Sunday, April 04, 2004

RBAC and U . . . RPID

Fun with Security

I'm bored again. Putting my filesystem aside, ANLFS aside, my P2P design aside, everything aside, I'm working on something bigger.

http://usrbac.sf.net is the homepage of USRBAC, an implimentation of the RBAC standard developed by NIST (particularly, Rick Kuhn). USRBAC is a three part project. The first two parts, KURBAC and rbacd, work together to allow the kernel to use a userspace daemon as an access control system, with the goal being full RBAC compliance in the rbacd. The third part is what I'm most interested in, and starts only after rbacd is finished.

The third part is called URPID, or User-Role Profiling for Intruder Detection. It gathers data about a user during a session and profiles the user with it, then uses this data to sort of fingerprint the user. The goal is to anylize many aspects of the user and set off a security fault if the user appears to not be the owner of the account.

The very first URPID module is going to be urpid_hitmiss. A "Hit" here is defined as attempting a permissible operation, i.e. performing an operation on an object when you are allowed to perform that operation on that object. A "Miss" here is defined as attempting a nonpermissable operation, i.e. performing an operation on an object when this permission is not granted to you by any active role. The Hit/Miss analysis takes three pieces of data into account:

- A Base Tolerance: How many times can the user "miss" before we question his identity?
- A Hard Tolerance: What percent of the user's activity can be "misses" when he's suspect of being an account hijacker?
- Permission Checking: How many times has the user hit, versus how many times he hit?

The basic concept is that until the session has [Base Tolerance] misses, hits and misses are just counted without any concern. Once the [Base Tolerance] is reached, each miss results in a computation of the percentage of misses out of all tallied operations. If during any of these computations the percentage falls above [Hard Tolerance], a security fault is raised.

When a security fault is raised under URPID, the user's session is locked (all processes are frozen/paused). The user's console is watched for the CTRL+C control to be passed, and if it is passed, the user's session is killed. We call willful killing of one's own session during a security fault "Submission."

To resolve a security fault without submission, a given number N of users from a given role R must assert that the user in session S is in fact the given user. If any users in role R cast doubt (vote no), the session remains frozen until those users remove their doubt. If N users in role R assert that the session is not hijacked, and nobody casts doubt, the session is marked as being known to be posessed by the user, or "Clean," and no further security faults are raised for the session (except for modules that may raise faults in known clean sessions, such as those that would halt dangerous/destructive operations and call for authorization). However, if N users in role R assert that they do NOT believe this is the user, the session is terminated. If both sides reach N votes from role R, the session remains in deadlock until the user submits. If N votes from role R say the session is not clean, and less than N say the session is clean, the session is terminated.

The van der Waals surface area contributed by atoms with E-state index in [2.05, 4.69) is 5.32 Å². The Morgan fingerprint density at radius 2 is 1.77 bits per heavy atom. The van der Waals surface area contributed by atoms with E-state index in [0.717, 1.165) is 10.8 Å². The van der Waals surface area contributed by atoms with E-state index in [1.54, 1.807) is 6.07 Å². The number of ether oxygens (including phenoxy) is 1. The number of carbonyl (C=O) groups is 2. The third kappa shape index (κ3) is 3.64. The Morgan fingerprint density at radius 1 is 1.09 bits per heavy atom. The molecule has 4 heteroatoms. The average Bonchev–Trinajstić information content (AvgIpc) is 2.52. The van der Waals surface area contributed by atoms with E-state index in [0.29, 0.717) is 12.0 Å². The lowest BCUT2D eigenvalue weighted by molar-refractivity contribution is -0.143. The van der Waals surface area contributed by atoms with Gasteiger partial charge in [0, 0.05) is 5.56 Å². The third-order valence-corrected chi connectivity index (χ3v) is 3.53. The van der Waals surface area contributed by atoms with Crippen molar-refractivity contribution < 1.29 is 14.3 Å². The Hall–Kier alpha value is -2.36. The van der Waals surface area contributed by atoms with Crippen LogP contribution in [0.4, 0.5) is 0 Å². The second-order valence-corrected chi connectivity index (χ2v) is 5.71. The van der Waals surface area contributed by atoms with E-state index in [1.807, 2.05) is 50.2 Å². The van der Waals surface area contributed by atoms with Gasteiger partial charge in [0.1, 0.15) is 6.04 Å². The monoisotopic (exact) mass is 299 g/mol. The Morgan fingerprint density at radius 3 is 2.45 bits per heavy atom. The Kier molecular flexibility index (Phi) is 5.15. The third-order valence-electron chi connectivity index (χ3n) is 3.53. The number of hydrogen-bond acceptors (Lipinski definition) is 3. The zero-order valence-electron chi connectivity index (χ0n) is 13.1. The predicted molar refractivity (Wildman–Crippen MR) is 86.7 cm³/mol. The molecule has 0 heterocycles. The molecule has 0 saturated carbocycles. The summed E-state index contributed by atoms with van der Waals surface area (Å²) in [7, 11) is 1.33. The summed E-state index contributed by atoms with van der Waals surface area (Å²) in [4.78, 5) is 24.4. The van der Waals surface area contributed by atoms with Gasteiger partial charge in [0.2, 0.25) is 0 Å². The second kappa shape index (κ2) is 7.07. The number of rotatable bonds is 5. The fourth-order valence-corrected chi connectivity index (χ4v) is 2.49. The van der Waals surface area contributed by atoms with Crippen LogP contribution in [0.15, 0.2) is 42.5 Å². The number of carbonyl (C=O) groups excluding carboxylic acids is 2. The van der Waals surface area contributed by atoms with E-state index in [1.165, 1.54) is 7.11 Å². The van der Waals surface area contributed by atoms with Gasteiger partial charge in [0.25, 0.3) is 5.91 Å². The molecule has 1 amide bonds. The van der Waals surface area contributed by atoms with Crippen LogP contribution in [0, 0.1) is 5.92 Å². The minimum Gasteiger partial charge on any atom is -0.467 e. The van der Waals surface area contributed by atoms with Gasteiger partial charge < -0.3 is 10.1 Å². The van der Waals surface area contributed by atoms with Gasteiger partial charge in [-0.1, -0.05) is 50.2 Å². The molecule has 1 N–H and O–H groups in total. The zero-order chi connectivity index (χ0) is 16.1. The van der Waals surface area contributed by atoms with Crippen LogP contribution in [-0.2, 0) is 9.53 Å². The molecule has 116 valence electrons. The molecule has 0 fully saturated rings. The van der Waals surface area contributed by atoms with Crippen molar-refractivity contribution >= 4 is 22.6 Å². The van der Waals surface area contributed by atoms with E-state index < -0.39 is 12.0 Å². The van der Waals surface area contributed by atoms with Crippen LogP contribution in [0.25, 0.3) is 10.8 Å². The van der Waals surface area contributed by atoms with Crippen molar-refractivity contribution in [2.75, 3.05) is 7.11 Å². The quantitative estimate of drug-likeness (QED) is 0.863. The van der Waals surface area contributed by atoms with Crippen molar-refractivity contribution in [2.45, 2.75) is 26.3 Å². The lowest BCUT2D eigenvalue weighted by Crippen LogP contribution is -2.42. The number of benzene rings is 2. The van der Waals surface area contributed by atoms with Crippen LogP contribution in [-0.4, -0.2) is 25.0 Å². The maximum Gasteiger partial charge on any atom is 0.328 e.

When a session is terminated, by submission or by force, all gathered profiling data is discarded; no use profiling the user based on a hijacker's actions.

Hit/Miss tracking is theoretically effective if and only if the hijacker has little data about the user. In cases where the account is fully hijacked (all roles known, all passwords known, little to no security misess raised), this would be ineffective. Other modules must be designed to profile the users' activities and attempt to discover hijackers.

The URPID project is far off; I have to get KURBAC and rbacd working first. It will be a fun and interesting project for me.

This page is powered by Blogger. Isn't yours?